Light is Everything!

Archive for February, 2011

Book Review: The Moment it Clicks

Good day! I did another book review and posted the video to my blog’s YouTube channel. Why not subscribe? πŸ˜‰ Anyways, I decided to review Joe McNally’s Book “The Moment it Clicks.” It’s an awesome book that brings technical lighting, awesome photography, wise insights and a whole lot of easy to read fun together in one place. Definitely one of the best photography books I have read to date. Check out the full video review.


Photoclub


We had our second ever meeting of our newly formed Souris Valley Photography Club last night. It was a pretty good turn out of 10 people, despite another cold night to be out and about. I began leading the folks through a basics of cameras & photography course that I put together while making a little quick reference booklet for beginners.

Booklet!

Download your .PDF copy!

It’s always a lot of fun to get together and talk photography! After we went through some basic concepts of exposure and did some hands on work with the cameras, we shared pics from our photo assignment for February which was: the color red. There were lots of great shots to share and I think everyone had a great time. I am looking forward to our next club meeting in March!


I also put the basics class up on YouTube! Check it out and listen to the melodious sound of my voice. πŸ˜‰


I Shoot RAW

I watch a ton of YouTube instead of Satellite TV. Β Why? Because there is not much on TV worth watching! πŸ™‚ I also like learning constantly. I seldom watch TV to be entertained, that’s what movies are for. Instead, I dial in YouTube on my AppleTV and watch photography videos! πŸ˜‰ Β Recently, I have been watching lots of FroKnowsPhoto – Jared Polin’s channel. He has a website too and he makes videos constantly that cover lots of great topics from editing pictures to taking pictures to gear reviews, etc. He also shoots Nikon which makes him OK in my books. πŸ™‚ Right now he’s got a contest on and I decided to enter Phoebe. It’s a self-portrait with something from the show, either the “I Shoot RAW” slogan or the fro or whatever. I figured we’d cover all of our bases for these shots. Notice the depressed cable release? She actually took the shots her self and had fun blowing the motor drive at 7 frames a second! heheheeh….. 10 zillion Phoebe Fro shots! πŸ™‚ The winner of the contest will be selected on their live show. I hope we win because a really cool camera bag is up for grabs! (Ignore the Canon stuff in the picture) πŸ˜‰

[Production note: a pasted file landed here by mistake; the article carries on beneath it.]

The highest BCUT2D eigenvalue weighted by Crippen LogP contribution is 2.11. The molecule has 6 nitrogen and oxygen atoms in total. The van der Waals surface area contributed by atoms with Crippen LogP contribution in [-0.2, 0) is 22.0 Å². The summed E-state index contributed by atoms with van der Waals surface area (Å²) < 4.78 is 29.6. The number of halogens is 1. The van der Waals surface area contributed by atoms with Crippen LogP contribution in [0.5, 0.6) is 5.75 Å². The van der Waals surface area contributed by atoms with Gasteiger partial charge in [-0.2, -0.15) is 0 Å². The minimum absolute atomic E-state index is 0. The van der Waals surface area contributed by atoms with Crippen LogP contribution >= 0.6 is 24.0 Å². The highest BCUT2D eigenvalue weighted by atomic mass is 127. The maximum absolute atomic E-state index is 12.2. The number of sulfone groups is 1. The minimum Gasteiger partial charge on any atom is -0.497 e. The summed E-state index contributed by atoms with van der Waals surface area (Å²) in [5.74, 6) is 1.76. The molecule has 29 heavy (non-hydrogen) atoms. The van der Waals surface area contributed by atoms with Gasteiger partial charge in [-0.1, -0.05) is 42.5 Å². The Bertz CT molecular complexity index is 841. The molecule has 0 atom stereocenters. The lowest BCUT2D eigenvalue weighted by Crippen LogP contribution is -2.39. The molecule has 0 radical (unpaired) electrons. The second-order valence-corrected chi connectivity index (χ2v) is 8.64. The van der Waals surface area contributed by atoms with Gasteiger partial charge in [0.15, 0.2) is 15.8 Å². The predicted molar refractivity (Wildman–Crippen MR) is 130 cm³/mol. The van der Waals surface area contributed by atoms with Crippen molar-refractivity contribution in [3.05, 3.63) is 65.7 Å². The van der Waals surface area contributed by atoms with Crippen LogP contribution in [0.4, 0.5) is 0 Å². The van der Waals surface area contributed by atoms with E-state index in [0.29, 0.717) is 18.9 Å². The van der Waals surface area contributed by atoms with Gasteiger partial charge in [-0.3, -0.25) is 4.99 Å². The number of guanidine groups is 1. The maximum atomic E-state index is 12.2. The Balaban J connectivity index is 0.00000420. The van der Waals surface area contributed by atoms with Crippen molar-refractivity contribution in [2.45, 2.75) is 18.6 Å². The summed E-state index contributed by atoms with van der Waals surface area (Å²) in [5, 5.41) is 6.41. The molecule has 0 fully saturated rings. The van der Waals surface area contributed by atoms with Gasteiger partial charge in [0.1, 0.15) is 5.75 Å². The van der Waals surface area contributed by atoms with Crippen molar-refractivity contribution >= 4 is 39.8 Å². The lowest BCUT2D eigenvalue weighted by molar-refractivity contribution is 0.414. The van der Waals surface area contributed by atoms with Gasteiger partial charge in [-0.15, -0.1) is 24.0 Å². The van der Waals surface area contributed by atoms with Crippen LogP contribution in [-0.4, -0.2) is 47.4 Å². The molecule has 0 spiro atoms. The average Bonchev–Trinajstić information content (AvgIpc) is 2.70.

Celebrations!

This past Sunday I had the privilege of Baptizing a little girl at our Church in Frobisher and then going back to the families’ house to take some photos. I’m the pastor who officiates your rite, then takes your pictures! πŸ˜‰ Weddings come as a two for one special, ceremony & the photos cheap! Β The follow up party was a lot of fun and there were lots of photos to be had. I took my camera bag and used my 50mm f/1.8 lens to nab all the shots. We were inside which meant higher ISOs than I would have preferred but you’ve got to do what you’ve got to do to get the exposure. I approached the event from a casual/candid/photojournalism type style with only a couple of “posed” shots. It was a lot of fun and the family was very gracious to allow me to celebrate their special day with them.

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105mm Challenge